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Gabriel Rasa

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About Gabriel Rasa

  • Rank
    Member
  • Birthday April 25

Contact Methods

  • Website URL
    https://armory-rasa.com/

Profile Information

  • Gender
    Male
  • Location
    California

LW Info

  • Leatherwork Specialty
    costuming, armor, tooling
  • Interested in learning about
    making stuff combat-ready, knife sheaths

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  1. Aha, this is what I was after! What did you use to remove the grind marks? Was that the sandpaper? I'm assuming you used a super fine grain?
  2. I was never great at stropping even when I did use a metal swivel knife -- I was never sure which jeweler's rouge/compound I was supposed to be using, and couldn't actually tell whether it was making a difference. (Though if anybody can weigh in on that, I'm sure I've still got all the stuff kicking around somewhere.) When I'm sharpening razor blades I use a regular whetstone, and I've found that finishing it off with a ceramic whetstone makes a world of difference in how smoothly it cuts, but I'm guessing you can't sharpen a ceramic blade with a ceramic whetstone. =/
  3. I've had some bad, bad experiences with water-based dyes -- if your project gets wet, the dye will run immediately, and I wouldn't trust any sealant to 100% keep water out. Especially if you're going for a more natural look with oils and balms instead of a synthetic topcoat -- there's absolutely nothing keeping the water out, and your water-based dye is going to bleed like crazy if it ever gets wet. That said, I completely agree with your dislike of oil dyes, but instead of going to water-based dyes, might I recommend a straight alcohol dye? I'm given to understand that the Fiebings (not pro) dye is alcohol-no-oil, or if you've lost faith with Fiebings, you could use what I use, which is Angelus dyes. They give you vivid, waterproof color, so even if moisture manages to penetrate your sealant layer (or if you're conditioning the leather rather than sealing it) the dye is guaranteed not to run. As for the clear topcoat, I do use resolene, but only ever mixed 50/50 with water -- you have to apply multiple coats to get it water-resistant (until the leather stops darkening with subsequent applications), but it goes on thinner and more flexible, and is less plasticky when it dries. If you've got any resolene still kicking around, you might try that and see what you think of it.
  4. Basically: is it necessary? I keep seeing people on youtube and whatnot stropping their ceramic blades before use, but I've been using the same ceramic filigree blade for all the work I do for... eight years now? Haven't stropped or sharpened it once, and the only time I notice it dragging is when the leather is cheap and spongy and/or badly cased. Would I be getting better results if I did? Or are the youtubers stropping unnecessarily?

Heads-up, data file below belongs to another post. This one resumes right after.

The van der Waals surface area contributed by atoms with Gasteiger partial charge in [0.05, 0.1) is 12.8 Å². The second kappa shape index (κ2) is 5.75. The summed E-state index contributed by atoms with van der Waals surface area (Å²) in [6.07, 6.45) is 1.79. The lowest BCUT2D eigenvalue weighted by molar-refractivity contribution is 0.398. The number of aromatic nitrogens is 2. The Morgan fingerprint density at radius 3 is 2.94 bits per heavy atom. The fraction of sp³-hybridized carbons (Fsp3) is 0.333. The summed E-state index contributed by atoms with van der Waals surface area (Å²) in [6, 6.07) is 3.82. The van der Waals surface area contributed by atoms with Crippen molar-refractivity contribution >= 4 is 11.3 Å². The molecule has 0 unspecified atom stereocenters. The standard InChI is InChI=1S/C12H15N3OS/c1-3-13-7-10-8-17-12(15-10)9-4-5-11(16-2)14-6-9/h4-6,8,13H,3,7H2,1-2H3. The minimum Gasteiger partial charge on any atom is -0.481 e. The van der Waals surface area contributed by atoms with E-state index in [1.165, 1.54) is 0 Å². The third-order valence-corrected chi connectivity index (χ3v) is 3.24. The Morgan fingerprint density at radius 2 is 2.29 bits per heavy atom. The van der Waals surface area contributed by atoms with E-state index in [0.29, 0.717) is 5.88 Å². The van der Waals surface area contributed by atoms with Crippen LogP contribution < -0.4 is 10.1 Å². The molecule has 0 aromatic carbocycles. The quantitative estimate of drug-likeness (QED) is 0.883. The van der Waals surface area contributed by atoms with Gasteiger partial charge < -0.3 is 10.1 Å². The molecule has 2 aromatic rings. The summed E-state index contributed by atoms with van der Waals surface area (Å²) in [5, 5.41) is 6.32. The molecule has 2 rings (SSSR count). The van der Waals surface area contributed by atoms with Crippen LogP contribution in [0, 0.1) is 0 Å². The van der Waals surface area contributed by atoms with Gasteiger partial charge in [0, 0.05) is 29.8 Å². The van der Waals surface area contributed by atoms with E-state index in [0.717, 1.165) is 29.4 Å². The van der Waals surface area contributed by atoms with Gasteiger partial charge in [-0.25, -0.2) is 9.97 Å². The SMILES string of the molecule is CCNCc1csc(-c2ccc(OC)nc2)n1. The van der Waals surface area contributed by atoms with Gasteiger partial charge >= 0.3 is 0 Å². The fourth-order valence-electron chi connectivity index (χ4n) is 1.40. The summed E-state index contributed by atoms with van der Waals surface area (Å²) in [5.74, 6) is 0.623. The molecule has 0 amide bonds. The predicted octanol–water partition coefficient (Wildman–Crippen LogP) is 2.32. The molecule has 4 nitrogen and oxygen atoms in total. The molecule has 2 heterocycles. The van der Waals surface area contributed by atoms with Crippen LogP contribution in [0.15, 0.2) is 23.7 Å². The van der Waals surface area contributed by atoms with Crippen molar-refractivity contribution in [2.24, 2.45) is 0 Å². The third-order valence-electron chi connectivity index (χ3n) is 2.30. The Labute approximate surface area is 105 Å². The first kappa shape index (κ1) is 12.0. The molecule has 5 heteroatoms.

5. What kind of bit did you use in the drill? I've detached the point from a scratch awl and used that before (with a dremel press), but the last time I tried, I wasn't happy with how big it made the holes. I like how compact and tidy yours are.
  6. Wild. O_o The stuff I have causes an endothermic reaction with gloves, goes cold and shreds nitrile in under a minute. (I was using it to dilute alcohol-based dyes for dip-dyeing for a while, hence the gloves, cuz I didn't want to walk around with pitch-black hands afterward. XD) When I was using it to strip the sealant off the aforementioned project, I wasn't wearing gloves, just applying it with a rag and doing my best to keep it off my hands, but where it did get on me, it left a super-thin layer of dry, whitish skin. Not a big deal for the user, since skin cells replenish themselves so quickly, but leather can't exactly do that, so it's not something I'm keen to use anymore.
  7. I've done many welted sheaths that address the exact problem you're talking about -- if you want the handle to lay flat against the backing, you need a layer of leather the depth of the handle, that goes between the blade and the base to act as a riser. You do wind up with a lot of layers, but it fits the knife like a glove, and if you want it to taper, you can always skive the layers down as you go toward the tip (a belt sander is very helpful for getting a smooth gradient on this) -- or just be lazy and let it stay massive all the way down. Looking a bit worse for the wear after a few years, but here's one the first ones I did: